In May 2012, six youth from across the country were honored as Hasbro Community Action Heroes at the generationOn annual benefit in New York City. The award recognizes outstanding young volunteers who show that you are never too young to make a difference in your local or global community. One of the 2012 awardees is the 16-year-old founder of the Grandfather Youth Task Force in Omaha, Nebraska, Nimansha Jain.
The Grandfather Youth Task Force is a group that is taking initiative to bridge the inter-generational divide. After Nimansha lost her grandfather to Alzheimer's disease, her memories of him inspired her to volunteer with the Visiting Nurses Association. She began making weekly visits to a hospice patient suffering from dementia. As her visits became more frequent, she could not help but notice the gap between the generations. She used her unique sense of logical reasoning to find intricate solutions to this problem in her community and partnered with the Eastern Nebraska Office on Aging, a senior companion home in Omaha, to implement a program to bridge the inter-generational divide. With an initial grant from the 2011 National Scholastic Be Big in Your Community Grant, Nimansha was able to bring her dream to fruition.
The Grandfather Youth Task Force attempts to bridge the inter-generation divide through a variety of activities. New technology can sometimes make older generations feel isolated and left behind. But Nimansha's initiative includes an activity to bridge the technology gap. Young people visit the seniors and provide lessons on how to use computers and the Internet. Not only does this help the seniors find new ways to stay in touch with their families, but it gives young people an opportunity to learn from their students!
Nimansha's story reminded me of my trip to Georgia in 2009. This trip was a transforming experience for me. I was invited to be a keynote speaker at the Educational Summit, Best Practices of the Best Minds in the Educational and Learning World, in LaGrange, Georgia. I was talking to Amy Lukken, VP of Cultural Development and Learning at InterfaceFLOR and she talked passionately about the dynamics of generational differences in today's workplace. Veterans, baby boomers, Gen X-ers and Gen Y-ers are all working together side by side.
Was this a bad thing?
"No," said Lukken. "Any problems the generations may have are not rooted in a lack of communication but rather in a lack of understanding of generational differences, behavior, communication styles and perspectives." As I started thinking about what Amy said and my relationship with my grandmother, I found myself agreeing with Amy's position completely. I was born and raised in the United States. My paternal grandmother is the only living grandparent that I have ever known. She lives in India, and despite my attempts to nurture a close relationship with her, I encountered a lot of barriers -- distance, culture, language, technology, and more. It was indeed the lack of understanding of our generational differences and perspectives that was impeding our communication.
"Many seniors do feel as if my generation of youth is further away from them than ever, and this will continue with the current mindset of youth," said Nimansha. "It's when youth are exposed to seniors that they realize the similarities." I couldn't have said it better.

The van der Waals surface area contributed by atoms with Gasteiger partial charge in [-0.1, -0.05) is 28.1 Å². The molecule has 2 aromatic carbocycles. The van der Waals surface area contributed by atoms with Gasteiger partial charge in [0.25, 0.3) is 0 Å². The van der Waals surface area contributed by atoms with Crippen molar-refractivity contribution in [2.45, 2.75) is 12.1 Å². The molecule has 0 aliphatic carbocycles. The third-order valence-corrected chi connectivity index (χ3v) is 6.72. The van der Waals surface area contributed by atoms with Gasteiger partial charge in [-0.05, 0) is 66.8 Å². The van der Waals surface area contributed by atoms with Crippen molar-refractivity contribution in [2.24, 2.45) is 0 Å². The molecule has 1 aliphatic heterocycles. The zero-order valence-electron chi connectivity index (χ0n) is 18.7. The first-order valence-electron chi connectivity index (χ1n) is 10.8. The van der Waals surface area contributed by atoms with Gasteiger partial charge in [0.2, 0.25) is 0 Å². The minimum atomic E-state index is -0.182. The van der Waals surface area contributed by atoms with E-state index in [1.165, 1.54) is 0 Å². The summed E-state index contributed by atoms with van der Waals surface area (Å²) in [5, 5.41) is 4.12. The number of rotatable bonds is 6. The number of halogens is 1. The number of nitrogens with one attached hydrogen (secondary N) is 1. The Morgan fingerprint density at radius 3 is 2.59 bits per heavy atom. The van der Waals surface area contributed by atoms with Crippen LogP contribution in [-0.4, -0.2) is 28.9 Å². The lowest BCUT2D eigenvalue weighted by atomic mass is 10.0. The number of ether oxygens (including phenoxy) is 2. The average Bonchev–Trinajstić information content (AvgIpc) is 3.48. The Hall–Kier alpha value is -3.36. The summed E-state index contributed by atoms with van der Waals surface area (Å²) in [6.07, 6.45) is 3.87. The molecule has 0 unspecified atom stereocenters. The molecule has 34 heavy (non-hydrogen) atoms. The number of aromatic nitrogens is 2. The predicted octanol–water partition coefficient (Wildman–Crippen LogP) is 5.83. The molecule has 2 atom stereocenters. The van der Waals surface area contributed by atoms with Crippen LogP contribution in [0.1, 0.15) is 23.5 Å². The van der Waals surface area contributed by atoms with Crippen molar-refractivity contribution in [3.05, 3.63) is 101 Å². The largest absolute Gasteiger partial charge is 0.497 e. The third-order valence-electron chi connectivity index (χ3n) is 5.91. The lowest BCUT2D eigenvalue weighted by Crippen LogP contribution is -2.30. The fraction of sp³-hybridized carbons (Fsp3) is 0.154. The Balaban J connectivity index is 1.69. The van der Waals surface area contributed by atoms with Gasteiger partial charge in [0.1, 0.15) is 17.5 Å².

"One of my favorite projects that I have worked on, and is still continuing, with the Grandfather Youth Task Force is the computer classes in which the subject matter was Facebook. All the seniors that signed up for the class had long been wanting to crack the intricacy of Facebook," said Nimansha. "This project has been my favorite, because it shows how much seniors are truly interested and wish to stay connected with everyone."
As with any new endeavor, bringing the project to fruition was not without challenges. Nimansha learned during one of the initial classes to teach seniors how to use computers that they learn technology differently from those who grow up with technology. Being a completely different generation, Nimansha observed that they exhibited different physical, mental, and attitude issues.
"It was difficult to teach a group of seniors with skills ranging from not knowing how to type or use a mouse to one even being skilled enough to use Ebay," said Nimansha. To overcome this obstacle, Nimansha added additional questions to the sign-up questionnaire so seniors with comparable skills were grouped together.
Personally, I remember setting up my grandmother with her own computer in India so we could video-chat frequently. My grandmother has several medical issues: She has extremely poor vision, terrible hearing, issues with mobility, trembling hands and zero technological background. When we approached her with the idea of setting her up with a computer and teaching her how to use it, she was genuinely excited about learning. The issues that I thought would be hurdles were not how she viewed them. She was so motivated by the fact that she could Skype with us to see us daily that, despite her age and poor health, she showed no resistance to learning anything we taught her. It required a lot of patience and respect on both our parts, and it was a long and slow learning process as she had to learn a lot of things to pull this off, but for the past two years she is the first to Skype us almost daily, and sometimes more than once daily.
Now, how are you and/or your organization creating dialogue to bridge the inter-generational divide? I welcome your comments below and I would enjoy hearing from you.
Jain at the generationOn workshop in NYC.